I am a social scientist and historian and have been based in the Rowett Institute since early 2018. As Principal Investigator, I lead Government-funded research into food insecurity in Scotland, 'alternative' food networks, and the relationship between eating practices and socio-economic context. More information about my work can be found in the 'research' and 'publications' tabs. In 2017, I was elected as the first academic trade union nominee to the Court (governing body) of the University of Aberdeen.
I have worked for the University of Aberdeen since 2007, as a researcher and then a lecturer in the School of Geosciences. Previously, I worked at the Scottish Agricultural College (now SRUC) and at the universities of Coventry and Bristol. I studied at the universities of Bristol (PhD and MSc) and London (BA).
My research explores intersections of economy, society and culture. It does so primarily through our relationships with food.
This research interest takes a number of forms. I am interested in: food insecurity and how it can be tackled; how economic circumstances and food consumption practices are linked; how consumers and producers construct, materially and conceptually, 'alternative' economic networks, both now and in the past. This work is informed by cultural political economy, and I am currently working on how this perspective can be applied to smaller and micro-scales though an engagement with the work of Max Weber and Pierre Bourdieu.
I am also interested in the social construction of technologies, professional knowledges and practices. This is manifested in work that examines: the cultural construction of hunting and 'peripheral' rural areas; the historical social definition of network industries (specifically railways); and the development of specialist forms of practice (e.g. meat inspectors, marketers), which draws on Michel Foucault's work on the development of specialist bodies of knowledge.
Food Insecurity in Scotland (2016-21, PI)
This research is funded by the Scottish Government's Environment, Agriculture and Food Strategic Research Programme. It has two main components:
1. A qualitative exploration of the lived experience of food insecurity, drawing on the experiences of people who declared themselves, in the Scottish Health Survey, to have suffered some form of food insecurity over the previous twelve months.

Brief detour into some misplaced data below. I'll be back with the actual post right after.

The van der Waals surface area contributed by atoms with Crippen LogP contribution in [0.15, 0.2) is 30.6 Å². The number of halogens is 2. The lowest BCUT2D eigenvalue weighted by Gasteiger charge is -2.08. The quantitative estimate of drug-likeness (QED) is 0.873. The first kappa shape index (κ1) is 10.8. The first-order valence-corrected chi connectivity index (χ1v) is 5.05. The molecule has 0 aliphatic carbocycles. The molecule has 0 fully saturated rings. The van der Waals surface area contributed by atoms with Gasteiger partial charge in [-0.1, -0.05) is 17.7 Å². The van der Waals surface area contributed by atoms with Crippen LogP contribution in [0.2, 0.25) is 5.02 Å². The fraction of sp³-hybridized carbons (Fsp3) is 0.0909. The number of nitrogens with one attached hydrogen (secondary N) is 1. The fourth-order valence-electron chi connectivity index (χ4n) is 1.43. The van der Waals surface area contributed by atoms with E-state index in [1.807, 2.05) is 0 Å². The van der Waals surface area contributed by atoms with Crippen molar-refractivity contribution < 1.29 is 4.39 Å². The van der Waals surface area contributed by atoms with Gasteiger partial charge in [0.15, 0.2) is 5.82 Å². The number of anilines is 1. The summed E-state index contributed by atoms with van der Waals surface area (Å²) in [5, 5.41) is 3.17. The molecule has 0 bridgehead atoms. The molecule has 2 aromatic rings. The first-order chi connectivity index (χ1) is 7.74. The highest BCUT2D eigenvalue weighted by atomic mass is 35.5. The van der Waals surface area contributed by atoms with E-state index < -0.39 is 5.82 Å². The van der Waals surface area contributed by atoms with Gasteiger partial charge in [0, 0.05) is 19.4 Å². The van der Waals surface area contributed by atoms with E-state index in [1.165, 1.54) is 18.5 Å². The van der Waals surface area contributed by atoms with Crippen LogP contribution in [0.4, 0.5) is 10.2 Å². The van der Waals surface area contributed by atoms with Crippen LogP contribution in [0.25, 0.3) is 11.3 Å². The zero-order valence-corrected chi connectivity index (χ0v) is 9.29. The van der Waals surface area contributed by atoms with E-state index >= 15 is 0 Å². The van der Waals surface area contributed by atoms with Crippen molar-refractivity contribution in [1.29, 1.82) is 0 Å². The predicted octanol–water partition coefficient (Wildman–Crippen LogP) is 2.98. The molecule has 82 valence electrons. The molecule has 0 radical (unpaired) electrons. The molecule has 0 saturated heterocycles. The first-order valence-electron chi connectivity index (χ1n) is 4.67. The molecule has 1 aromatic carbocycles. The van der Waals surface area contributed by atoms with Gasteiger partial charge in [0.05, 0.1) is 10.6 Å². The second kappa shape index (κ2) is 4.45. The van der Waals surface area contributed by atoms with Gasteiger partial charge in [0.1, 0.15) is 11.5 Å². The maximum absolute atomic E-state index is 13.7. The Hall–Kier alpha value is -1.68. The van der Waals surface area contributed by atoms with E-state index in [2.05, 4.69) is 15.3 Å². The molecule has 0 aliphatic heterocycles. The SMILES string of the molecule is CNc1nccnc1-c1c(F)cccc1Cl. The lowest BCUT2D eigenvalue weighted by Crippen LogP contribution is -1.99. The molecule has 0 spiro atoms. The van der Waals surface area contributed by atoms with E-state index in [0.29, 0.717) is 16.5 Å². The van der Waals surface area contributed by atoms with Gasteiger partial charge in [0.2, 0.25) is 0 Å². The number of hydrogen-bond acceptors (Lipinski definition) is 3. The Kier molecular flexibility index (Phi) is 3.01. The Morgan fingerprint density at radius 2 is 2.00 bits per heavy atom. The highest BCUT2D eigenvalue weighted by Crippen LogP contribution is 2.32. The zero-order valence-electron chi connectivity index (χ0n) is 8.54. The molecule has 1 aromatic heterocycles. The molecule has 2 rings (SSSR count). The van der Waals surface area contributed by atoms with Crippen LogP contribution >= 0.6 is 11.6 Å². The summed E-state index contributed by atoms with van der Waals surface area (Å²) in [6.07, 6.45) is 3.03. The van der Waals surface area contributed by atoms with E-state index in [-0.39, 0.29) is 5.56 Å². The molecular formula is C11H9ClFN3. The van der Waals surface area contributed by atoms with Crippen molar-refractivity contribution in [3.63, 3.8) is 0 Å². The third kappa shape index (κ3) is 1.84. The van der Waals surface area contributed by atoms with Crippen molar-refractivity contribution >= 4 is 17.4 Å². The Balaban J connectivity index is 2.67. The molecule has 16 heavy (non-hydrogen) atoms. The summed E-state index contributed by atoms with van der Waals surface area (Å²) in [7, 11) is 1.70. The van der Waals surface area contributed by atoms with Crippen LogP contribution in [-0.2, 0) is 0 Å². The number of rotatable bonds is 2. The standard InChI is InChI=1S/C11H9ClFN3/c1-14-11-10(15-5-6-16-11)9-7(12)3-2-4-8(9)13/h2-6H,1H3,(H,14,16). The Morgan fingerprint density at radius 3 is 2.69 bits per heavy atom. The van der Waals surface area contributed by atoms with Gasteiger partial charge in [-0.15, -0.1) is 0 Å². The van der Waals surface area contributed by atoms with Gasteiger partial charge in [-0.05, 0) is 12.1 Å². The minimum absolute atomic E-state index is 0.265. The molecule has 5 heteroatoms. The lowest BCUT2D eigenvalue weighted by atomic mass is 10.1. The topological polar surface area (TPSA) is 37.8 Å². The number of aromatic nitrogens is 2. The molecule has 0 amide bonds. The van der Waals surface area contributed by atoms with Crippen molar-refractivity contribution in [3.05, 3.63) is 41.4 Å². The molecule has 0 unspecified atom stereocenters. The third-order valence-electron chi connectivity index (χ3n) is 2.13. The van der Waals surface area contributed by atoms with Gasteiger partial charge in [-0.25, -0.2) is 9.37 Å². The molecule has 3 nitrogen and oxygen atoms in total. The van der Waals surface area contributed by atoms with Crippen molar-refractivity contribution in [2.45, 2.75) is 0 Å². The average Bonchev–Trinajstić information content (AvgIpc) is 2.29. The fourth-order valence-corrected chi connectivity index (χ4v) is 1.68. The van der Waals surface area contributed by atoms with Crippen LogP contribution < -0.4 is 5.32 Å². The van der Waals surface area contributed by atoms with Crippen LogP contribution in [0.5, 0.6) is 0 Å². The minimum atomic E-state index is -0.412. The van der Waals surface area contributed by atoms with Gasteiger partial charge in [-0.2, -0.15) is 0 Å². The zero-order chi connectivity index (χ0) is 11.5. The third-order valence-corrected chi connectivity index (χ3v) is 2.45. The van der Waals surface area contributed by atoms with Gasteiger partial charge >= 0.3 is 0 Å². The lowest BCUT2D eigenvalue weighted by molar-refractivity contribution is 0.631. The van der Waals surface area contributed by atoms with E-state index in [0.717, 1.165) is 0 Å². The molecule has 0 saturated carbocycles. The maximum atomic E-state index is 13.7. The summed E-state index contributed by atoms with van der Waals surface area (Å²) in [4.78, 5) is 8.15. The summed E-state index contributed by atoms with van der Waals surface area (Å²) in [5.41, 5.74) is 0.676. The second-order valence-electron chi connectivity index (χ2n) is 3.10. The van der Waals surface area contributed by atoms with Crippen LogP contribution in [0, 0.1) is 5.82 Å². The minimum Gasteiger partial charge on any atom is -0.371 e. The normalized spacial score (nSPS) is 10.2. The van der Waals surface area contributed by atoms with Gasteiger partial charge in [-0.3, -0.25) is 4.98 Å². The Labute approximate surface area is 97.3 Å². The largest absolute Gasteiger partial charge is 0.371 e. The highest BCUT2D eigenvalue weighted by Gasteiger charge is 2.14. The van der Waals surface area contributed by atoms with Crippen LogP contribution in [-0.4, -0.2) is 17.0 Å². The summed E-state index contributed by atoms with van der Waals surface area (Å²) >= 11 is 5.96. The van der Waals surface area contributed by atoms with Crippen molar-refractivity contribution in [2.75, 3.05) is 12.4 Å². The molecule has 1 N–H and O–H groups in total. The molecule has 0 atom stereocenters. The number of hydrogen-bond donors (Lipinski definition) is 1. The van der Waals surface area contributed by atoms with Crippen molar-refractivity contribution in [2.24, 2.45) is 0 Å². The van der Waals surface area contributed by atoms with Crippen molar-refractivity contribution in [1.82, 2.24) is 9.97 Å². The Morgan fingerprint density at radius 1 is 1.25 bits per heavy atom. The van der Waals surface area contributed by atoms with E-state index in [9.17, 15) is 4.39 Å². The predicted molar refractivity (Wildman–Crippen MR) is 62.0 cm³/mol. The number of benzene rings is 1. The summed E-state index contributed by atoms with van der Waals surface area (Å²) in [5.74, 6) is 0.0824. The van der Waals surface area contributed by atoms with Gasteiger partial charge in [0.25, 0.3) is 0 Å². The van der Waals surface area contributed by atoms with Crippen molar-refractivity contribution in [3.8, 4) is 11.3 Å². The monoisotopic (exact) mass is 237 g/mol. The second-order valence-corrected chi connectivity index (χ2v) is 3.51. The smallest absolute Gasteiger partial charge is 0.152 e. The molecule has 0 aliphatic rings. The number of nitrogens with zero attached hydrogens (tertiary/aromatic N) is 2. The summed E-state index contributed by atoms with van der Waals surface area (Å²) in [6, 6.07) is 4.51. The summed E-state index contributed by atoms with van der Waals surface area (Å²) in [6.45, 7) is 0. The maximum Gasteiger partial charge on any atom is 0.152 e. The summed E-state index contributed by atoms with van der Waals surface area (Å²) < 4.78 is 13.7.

2. The evaluation of a natural experiment aimed at reducing childhood food insecurity.
Local Food (2016-21, PI)
This research is funded by the Scottish Government's Environment, Agriculture and Food Strategic Research Programme. It has two main objectives:
1. To generate new insights, through a large-scale survey, of the activities of and links between small and medium-sized food growing, processing and retailing enterprises, with a particular focus on the investigation of their involvement (or not) in 'alternative' food networks.
2. To build on the survey by examining the development, in real time, of new forms of food enterprise networking.
Healthy food practices and their socio-economic context (2018-20, PI)
Previous work by colleagues in the Rowett Institute identified, from analysis of data from the National Diet & Nutrition Survey (NDNS), that about ten per cent of people on low incomes eat significantly healthier diets than others in similar economic circumstances. This project is conducting qualitative research with opted-in NDNS respondents in order to improve our understanding of the social and cultural factors that enable people on modest incomes to eat a healthy diet.
Bill Strachan, A History of Meat Inspection in the UK, 1904-2004 (2017-20). Co-supervised with Dr Ben Marsden (History). Funded by the Economic and Social Research Council (through the Scottish Graduate School of Social Science) and the Association of Meat Inspectors (1+3 Collaborative Studentship).